“Now is the time for Marsh to step down from the disastrous Eacop project”

“Now is the time for Marsh to step down from the disastrous Eacop project”

IA few days ago, Greta Thunberg, Vanessa Nakate, Helena Gualinga and Luisa Neubauer, leading figures of the climate movement, took part in the annual meeting of the World Economic Forum (WEF) in Davos to ask for the stop of new gas projects , oil and coal, including the highly controversial East African Crude Oil Pipeline (Eacop) developed by TotalEnergies.

These personalities recalled that there can be no cooperation with the fossil industry since it has undermined any significant climate action for more than fifty years. The WEF says it recognizes the urgent need to move away from a global economy based on fossil fuels. But, once again, the debate on the climate, as during the COP, is hijacked by the fossil companies present: TotalEnergies, Engie, BP, Shell, Chevron and Saudi Aramco. In this context, little can change.

Faced with such a blockage, other sectors of the economy have a decisive role to play. This is the case with insurance. Expert in risk management, the insurer is one of the financial cogs that has the ability to stop the expansion of fossil fuels, and to facilitate the acceleration of the energy transition while protecting communities and ensuring avoid devastating risks.

The central role of insurers in projects

Without insurance and reinsurance, most new fossil fuel projects cannot proceed and existing projects must be shut down. In recent years, the Insure Our Future campaign led by several international non-governmental organizations (NGOs) and social movements has grown in influence. The main European insurance and reinsurance companies have thus started to reduce their activities related to oil, gas and coal.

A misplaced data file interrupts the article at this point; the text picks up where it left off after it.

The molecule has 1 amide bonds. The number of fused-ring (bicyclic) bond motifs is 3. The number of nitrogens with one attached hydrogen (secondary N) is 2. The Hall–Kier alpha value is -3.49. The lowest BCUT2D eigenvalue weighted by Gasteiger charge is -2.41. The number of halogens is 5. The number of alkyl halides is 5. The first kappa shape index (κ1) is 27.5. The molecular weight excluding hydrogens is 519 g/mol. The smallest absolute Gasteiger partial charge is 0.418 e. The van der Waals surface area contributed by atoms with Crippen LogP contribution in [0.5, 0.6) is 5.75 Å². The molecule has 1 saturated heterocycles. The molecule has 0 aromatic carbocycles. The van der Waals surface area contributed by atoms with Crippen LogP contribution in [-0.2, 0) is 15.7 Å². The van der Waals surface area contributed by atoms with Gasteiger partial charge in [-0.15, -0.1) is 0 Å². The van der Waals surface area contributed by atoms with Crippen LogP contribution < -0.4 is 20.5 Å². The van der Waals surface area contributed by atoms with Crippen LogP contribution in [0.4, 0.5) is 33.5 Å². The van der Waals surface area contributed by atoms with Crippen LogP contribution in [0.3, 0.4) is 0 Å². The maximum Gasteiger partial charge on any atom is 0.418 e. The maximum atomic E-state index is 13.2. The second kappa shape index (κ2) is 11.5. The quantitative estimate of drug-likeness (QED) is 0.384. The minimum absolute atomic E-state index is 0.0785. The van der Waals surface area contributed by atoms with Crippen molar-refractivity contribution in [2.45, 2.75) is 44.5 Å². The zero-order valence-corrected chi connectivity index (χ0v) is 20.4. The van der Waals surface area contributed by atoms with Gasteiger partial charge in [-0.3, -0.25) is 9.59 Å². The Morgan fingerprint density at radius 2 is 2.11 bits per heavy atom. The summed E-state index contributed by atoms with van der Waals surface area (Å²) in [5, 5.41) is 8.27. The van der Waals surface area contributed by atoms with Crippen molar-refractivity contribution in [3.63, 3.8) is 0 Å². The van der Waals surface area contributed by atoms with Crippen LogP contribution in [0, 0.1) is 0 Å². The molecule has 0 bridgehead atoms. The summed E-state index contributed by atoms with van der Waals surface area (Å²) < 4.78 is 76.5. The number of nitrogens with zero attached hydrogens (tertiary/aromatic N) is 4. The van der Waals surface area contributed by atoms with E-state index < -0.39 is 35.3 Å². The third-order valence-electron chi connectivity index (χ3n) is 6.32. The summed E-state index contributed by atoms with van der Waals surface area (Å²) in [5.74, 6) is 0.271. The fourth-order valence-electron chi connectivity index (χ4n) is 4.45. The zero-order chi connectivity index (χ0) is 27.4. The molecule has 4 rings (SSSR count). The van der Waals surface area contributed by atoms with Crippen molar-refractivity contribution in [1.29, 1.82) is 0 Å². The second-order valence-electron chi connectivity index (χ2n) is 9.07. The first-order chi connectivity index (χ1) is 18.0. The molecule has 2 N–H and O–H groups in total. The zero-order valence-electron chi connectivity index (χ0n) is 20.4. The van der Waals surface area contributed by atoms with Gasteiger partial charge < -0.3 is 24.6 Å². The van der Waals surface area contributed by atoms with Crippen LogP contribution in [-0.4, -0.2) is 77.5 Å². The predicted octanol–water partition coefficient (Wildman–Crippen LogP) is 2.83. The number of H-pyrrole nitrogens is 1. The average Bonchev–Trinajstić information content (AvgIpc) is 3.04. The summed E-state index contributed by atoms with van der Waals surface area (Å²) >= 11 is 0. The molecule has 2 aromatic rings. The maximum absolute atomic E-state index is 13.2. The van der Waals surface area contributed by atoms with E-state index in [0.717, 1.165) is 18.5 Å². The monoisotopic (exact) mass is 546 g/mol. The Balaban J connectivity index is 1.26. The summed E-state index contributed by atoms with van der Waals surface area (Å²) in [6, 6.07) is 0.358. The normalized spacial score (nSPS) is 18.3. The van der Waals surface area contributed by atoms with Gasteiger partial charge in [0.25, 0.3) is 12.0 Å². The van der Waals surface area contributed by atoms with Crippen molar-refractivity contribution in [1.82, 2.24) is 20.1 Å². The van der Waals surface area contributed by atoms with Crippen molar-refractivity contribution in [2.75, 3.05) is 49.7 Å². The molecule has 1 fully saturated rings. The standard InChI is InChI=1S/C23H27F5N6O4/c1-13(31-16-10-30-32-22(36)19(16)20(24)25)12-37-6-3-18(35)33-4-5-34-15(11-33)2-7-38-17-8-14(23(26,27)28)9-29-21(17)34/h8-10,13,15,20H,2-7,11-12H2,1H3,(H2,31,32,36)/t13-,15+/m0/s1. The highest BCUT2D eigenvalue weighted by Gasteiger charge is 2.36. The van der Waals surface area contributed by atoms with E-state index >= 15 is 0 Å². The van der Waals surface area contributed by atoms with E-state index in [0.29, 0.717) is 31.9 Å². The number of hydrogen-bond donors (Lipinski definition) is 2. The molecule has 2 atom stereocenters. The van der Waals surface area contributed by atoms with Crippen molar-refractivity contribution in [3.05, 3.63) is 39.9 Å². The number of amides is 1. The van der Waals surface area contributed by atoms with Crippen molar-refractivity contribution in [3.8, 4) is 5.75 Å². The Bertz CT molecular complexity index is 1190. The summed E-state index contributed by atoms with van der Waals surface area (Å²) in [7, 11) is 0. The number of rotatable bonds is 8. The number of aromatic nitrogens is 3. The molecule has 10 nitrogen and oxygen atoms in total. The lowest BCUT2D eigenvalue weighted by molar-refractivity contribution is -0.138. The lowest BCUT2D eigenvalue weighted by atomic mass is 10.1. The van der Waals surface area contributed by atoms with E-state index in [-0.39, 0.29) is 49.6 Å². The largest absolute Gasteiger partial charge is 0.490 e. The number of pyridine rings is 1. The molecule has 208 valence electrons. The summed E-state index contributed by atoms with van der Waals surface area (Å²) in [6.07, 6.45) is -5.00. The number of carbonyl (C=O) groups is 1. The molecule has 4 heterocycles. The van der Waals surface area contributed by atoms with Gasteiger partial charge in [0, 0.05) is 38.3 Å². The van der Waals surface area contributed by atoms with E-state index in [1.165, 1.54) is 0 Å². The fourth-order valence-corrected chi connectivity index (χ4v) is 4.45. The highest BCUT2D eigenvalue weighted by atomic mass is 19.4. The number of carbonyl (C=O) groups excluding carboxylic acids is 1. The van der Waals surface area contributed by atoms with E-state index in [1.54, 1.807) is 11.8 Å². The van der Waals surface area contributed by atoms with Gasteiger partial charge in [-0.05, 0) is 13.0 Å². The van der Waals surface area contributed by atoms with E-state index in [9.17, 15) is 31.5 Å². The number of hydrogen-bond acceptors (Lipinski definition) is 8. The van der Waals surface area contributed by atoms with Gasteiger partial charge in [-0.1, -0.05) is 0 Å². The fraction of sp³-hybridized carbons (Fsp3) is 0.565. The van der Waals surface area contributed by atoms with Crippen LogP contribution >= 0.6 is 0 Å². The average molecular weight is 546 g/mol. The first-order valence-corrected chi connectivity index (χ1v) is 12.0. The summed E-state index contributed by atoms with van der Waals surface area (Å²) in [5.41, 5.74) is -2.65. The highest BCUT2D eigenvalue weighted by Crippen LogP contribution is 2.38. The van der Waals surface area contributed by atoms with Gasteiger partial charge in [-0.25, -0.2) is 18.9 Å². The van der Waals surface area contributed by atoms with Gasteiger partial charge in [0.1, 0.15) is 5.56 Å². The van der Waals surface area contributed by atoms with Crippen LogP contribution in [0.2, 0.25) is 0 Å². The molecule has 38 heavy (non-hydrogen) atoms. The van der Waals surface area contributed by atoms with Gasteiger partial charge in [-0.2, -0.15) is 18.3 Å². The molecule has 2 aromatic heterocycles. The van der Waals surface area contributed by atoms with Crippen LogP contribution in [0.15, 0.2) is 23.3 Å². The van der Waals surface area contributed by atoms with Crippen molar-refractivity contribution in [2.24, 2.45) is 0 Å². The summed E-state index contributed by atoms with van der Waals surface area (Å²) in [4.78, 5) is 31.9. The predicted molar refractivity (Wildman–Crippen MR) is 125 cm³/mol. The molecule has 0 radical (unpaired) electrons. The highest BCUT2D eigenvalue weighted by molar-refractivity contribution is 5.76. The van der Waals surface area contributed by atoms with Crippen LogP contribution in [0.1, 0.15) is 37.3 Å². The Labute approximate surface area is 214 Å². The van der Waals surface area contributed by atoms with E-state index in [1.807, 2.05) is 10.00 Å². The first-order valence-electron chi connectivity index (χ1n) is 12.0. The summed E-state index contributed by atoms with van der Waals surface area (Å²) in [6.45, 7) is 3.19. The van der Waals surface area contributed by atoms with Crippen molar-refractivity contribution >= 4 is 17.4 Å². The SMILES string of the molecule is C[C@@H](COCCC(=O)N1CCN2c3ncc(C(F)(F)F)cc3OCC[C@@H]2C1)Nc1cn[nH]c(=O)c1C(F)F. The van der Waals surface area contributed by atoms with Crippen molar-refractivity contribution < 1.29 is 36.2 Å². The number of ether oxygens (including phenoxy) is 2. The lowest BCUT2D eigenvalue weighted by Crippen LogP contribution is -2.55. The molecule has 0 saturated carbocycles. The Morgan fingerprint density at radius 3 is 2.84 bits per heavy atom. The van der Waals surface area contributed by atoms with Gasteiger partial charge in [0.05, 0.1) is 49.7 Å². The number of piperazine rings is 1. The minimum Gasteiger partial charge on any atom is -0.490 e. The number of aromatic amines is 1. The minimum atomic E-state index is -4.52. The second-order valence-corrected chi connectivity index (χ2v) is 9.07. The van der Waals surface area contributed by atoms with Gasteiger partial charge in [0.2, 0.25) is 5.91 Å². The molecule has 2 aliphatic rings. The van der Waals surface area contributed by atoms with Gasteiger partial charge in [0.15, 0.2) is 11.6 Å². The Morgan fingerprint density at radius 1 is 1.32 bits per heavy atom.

In 2022, 13 firms have restricted their involvement in the oil and gas sector, and 41 have adopted substantial restrictions on coal; they made these projects uninsurable, except those carried out in China. Although these results remain imperfect, they contrast with the prevailing immobility and constitute a powerful lever for action.

Also read the column: Article reserved for our subscribers “No to the giant TotalEnergies pipeline in East Africa! »

On January 16, in The world, Fabrice Domange, president of Marsh France, a branch of the largest insurance broker, gave his opinion in a forum, “Leveraging the interconnection of crises to maximize the impact of collective solutions”, on the interconnection of crises and the importance of concerted action to address inequality and the climate crisis. Marsh precisely connects developers and insurers, and insurance brokers play a critical—although often overlooked—role in bringing energy projects to fruition.

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